Stage 4 Mild Alzheimer’s Requires assistance in complicated tasks such as handling finances, traveling, planning parties, etc. Average duration of this stage is 2 years.
Stage 5 Moderate Alzheimer’s Requires assistance in choosing proper clothing. Average duration of this stage is 1.5 years.
Stage 6 Moderately severe Alzheimer’s Requires assistance with dressing, bathing, and toileting. Experiences urinary and fecal incontinence. Average duration of this stage is 3.5 months to 9.5 months.
Stage 7 Severe Alzheimer’s Speech ability declines to about a half-dozen intelligible words. Progressive loss of ability to walk, to sit up, to smile, and to hold head up. Average duration of this stage is 1 year to 1.5 years.

 

Clinical Dementia Rating (CDR)

The Clinical Dementia Rating (CDR) scale uses a five-point system based on cognitive (thinking) abilities and how well a person functions. This scale is widely used in dementia research, not as a tool for communication between medical professionals, patients, and their families.

Someone with suspected dementia is evaluated in six areas: Memory, orientation, judgment and problem solving, community affairs, home and hobbies, and personal care. Based on interviews with the subject and others, including family members, one of five possible stages is assigned.

Clinical Dementia Rating (CDR) Scale
Stage Description Expected Duration of Stage
CDR-0 No Dementia N/A
CDR-0.5 Very Mild Dementia – Memory problems are slight, but consistent.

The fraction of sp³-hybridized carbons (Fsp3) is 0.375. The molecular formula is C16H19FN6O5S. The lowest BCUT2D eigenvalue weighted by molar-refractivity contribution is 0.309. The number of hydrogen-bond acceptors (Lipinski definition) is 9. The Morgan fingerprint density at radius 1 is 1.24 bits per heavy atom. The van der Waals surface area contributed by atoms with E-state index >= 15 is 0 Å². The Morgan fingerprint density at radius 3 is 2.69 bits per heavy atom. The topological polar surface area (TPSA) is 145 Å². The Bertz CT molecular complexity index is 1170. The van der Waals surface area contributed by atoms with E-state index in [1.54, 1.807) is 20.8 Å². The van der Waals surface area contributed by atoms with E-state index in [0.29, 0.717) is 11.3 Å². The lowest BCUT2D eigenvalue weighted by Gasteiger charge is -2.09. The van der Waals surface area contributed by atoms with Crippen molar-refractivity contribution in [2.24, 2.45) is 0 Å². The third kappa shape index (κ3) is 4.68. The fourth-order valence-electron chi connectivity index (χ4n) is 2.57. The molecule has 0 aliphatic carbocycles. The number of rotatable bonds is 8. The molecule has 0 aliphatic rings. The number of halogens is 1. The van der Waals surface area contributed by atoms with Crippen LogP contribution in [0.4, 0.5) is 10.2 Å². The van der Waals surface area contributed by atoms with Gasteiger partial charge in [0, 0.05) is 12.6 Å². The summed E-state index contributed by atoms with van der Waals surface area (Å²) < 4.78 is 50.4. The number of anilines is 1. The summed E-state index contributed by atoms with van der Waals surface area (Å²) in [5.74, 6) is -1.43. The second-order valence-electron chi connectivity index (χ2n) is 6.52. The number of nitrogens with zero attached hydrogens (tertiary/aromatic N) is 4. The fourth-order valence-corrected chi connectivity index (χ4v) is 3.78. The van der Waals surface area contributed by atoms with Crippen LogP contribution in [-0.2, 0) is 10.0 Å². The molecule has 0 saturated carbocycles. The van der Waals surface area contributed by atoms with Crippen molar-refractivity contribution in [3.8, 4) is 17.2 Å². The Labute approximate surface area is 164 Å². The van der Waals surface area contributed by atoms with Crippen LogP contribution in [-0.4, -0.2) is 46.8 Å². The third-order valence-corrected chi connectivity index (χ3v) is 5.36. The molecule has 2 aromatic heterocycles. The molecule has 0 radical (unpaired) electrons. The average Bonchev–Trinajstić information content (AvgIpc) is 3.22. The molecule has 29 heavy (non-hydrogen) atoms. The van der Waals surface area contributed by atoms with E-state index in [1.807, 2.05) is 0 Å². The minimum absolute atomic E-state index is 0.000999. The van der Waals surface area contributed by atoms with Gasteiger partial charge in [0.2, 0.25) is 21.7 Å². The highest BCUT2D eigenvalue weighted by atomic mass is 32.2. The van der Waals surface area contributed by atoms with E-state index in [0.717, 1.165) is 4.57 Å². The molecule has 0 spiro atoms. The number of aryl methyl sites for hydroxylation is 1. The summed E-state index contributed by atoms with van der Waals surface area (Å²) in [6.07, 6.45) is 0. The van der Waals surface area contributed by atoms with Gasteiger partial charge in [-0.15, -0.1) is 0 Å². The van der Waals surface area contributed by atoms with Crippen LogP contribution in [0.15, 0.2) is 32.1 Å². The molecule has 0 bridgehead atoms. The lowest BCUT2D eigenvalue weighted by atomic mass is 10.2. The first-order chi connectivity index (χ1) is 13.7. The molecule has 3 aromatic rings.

– Some difficulty with time and problem solving
– Daily life is slightly impaired
– Individuals can perform personal care activities
Average duration is a few years up to 7 years.
CDR-1 Mild Dementia – Memory loss is moderate, especially for recent events, and interferes with daily activities.
– Moderate difficulty with solving problems
– Cannot function independently at community affairs
– Difficulty with daily activities and hobbies, especially complex ones
Average duration is 2 years.
CDR-2 Moderate Dementia – More profound memory loss, only retaining highly learned material.
– Disorientation with respect to time and place
– Impaired judgment, with difficulty handling problems
– Little to no independent function at home
– Can only do simple chores
– Fewer interests
Average duration is just under 2 years to 4 years.
CDR-3 Severe Dementia – Severe memory loss.
– Disorientation with respect to time or place
– No judgment or problem solving abilities
– Cannot participate in community affairs outside the home
– Requires help with all tasks of daily living
– Requires help with most personal care
– Frequent incontinence
Average duration is 1 year to 2.5 years.

 

Duration of Stages: How Long do the Stage of Alzheimer’s / Dementia Last